Doc Watson, folk and bluegrass guitarist, dies aged 89

 
Doc Watson Watson recorded some 60 albums over his career

Grammy award-winning folk and bluegrass guitarist Arthel "Doc" Watson has died in North Carolina aged 89.

The American musician died following abdominal surgery, and had been in a critical condition for several days, his manager said.

Watson, who was blinded as a child, was known for his lightning-fast style of flatpicking which influenced guitarists around the world.

He won eight Grammy Awards including a lifetime achievement prize in 2004.

Watson died at Wake Forest Baptist Medical Center in Winston-Salem, where he was admitted recently after falling at his home.

"Doc was a legendary performer who blended his traditional Appalachian musical roots with bluegrass, country, gospel and blues to create a unique style and an expansive repertoire," his management company, Folklore Productions, said.

"He was a powerful singer and a tremendously influential picker who virtually invented the art of playing mountain fiddle tunes on the flattop guitar."

Blinded by an eye infection before his first birthday, he learned to play the banjo at the age of five before picking up a guitar in his early teens.

He got his musical start in 1953 playing lead guitar in a country-and-western swing band and became a full-time professional musician in the 1960s.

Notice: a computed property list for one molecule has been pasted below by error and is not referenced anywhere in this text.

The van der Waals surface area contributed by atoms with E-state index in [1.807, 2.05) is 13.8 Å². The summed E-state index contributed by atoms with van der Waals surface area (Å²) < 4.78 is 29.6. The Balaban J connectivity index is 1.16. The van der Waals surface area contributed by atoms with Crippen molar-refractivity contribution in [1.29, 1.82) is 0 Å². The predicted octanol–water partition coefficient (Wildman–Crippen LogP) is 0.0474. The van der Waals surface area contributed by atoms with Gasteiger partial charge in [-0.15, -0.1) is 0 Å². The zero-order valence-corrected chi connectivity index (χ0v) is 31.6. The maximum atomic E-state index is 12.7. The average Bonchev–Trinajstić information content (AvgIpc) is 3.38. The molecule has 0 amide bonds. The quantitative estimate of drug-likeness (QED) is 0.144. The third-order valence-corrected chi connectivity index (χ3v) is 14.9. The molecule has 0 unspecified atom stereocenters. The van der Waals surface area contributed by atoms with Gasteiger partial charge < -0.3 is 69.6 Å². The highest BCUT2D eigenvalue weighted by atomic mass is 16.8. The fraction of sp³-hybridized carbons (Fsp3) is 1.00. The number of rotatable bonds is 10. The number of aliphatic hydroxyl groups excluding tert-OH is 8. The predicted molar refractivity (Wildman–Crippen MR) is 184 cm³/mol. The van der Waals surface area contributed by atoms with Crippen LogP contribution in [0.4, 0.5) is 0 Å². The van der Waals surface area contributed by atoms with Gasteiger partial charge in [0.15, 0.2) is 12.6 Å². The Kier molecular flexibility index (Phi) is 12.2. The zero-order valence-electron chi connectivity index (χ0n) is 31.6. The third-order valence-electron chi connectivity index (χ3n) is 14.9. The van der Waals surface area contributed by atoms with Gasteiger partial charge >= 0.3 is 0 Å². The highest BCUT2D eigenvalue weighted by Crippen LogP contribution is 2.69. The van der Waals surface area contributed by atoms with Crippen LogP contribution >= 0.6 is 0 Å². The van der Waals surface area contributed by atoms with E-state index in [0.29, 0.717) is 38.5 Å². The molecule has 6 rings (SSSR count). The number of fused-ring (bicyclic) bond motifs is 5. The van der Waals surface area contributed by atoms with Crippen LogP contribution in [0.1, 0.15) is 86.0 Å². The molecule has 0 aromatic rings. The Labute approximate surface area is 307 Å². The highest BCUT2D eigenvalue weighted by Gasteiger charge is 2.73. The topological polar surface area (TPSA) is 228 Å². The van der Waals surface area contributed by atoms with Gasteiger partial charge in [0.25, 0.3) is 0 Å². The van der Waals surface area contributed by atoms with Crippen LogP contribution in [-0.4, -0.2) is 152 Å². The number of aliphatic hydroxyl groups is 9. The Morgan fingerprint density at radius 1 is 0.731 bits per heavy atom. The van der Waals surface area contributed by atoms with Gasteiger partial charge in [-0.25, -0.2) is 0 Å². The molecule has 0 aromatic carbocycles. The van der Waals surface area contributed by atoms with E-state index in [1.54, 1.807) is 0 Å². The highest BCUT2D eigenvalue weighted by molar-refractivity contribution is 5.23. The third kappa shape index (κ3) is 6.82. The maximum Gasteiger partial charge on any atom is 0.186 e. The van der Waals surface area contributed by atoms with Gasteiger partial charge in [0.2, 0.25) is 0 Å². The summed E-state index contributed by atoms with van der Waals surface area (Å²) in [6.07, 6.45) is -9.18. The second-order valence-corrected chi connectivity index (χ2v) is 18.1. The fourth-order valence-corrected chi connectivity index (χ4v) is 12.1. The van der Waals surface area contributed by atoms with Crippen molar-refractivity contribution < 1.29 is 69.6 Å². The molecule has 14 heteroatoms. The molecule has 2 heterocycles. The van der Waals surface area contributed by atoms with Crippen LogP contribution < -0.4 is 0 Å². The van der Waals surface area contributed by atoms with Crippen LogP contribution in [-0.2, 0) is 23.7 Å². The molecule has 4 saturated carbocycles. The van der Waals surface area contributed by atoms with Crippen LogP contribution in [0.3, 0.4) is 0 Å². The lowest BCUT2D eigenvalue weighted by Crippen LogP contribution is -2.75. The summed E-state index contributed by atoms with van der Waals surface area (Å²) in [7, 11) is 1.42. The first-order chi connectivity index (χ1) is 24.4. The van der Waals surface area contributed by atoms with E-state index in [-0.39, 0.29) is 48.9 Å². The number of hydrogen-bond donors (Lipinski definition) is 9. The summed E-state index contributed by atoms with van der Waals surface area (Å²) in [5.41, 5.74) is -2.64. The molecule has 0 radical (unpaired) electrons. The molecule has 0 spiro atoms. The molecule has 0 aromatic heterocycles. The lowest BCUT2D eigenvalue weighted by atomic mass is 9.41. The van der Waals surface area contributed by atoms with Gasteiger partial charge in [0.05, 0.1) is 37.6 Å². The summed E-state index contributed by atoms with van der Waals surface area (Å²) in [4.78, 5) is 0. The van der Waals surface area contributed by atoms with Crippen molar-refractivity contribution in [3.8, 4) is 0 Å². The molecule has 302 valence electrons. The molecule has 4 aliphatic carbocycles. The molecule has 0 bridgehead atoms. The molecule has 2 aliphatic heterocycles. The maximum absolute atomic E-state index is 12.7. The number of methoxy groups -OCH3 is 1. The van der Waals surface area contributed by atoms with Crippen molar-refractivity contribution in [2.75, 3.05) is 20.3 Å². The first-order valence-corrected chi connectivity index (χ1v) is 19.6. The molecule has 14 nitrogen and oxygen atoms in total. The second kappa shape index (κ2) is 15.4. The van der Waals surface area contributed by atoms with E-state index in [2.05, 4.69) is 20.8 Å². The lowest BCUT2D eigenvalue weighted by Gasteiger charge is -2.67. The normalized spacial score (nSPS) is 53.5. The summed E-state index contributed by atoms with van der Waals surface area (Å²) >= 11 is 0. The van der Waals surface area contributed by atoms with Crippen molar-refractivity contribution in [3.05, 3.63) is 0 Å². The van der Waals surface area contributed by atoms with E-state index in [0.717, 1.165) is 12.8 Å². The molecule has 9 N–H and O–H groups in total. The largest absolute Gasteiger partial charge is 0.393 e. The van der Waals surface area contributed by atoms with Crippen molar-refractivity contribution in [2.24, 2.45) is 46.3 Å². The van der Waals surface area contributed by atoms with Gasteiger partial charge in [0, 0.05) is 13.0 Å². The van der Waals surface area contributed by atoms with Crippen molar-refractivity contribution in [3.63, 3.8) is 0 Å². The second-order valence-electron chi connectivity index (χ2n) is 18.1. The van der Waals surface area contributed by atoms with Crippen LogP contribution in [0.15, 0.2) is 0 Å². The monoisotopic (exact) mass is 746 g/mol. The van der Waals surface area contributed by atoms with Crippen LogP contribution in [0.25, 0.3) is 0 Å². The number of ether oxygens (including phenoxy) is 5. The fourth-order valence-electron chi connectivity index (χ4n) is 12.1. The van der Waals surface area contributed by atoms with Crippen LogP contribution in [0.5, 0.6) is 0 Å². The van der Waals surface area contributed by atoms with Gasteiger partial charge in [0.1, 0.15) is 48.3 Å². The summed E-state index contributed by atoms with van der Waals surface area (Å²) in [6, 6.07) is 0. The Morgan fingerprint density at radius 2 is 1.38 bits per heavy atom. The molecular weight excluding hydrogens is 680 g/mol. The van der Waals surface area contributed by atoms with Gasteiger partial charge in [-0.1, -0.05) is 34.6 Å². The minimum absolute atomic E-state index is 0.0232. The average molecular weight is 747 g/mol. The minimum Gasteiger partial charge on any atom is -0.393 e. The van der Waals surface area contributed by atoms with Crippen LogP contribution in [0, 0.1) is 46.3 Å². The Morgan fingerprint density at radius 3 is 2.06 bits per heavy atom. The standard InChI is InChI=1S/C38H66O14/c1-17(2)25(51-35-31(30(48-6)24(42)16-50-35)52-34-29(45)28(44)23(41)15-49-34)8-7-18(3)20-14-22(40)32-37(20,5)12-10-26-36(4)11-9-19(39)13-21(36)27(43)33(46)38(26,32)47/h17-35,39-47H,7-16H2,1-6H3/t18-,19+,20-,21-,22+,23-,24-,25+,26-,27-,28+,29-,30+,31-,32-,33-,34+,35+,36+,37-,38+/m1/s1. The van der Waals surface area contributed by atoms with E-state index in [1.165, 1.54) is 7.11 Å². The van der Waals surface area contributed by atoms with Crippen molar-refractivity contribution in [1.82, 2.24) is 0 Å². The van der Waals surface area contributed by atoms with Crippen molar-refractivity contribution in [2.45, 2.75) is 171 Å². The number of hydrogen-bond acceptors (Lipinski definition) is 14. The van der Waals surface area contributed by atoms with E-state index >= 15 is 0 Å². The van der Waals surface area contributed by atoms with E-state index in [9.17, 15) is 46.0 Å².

Watson's mastery of flatpicking helped make the guitar a lead instrument in the 1950s and 1960s, when it was often considered a backup for the mandolin, fiddle or banjo.

For much of his career he toured and recorded with his son, Merle Watson, who died in a tractor accident in 1985. He set up an annual fundraising musical event, Merlefest, in his memory.

The musician played at events across the US from folk festivals to the prestigious Carnegie Hall in New York and recorded some 60 albums, with his most popular songs including Tom Dooley, Shady Grove and Rising Sun Blues.

Country and bluegrass singer Ricky Skaggs paid tribute to Watson saying: "An old ancient warrior has gone home."

"He knew he wouldn't last forever, he did his best to carry the old mountain sounds to this generation," he added.

Neil Portnow, the president of the Recording Academy, praised Watson for his "masterful skills as a musician and his beautiful, emotion-filled voice".

"Watson's immense talent and spirit will be deeply missed, and our sincerest sympathies go out to his family, friends and all who were inspired by his music."

 

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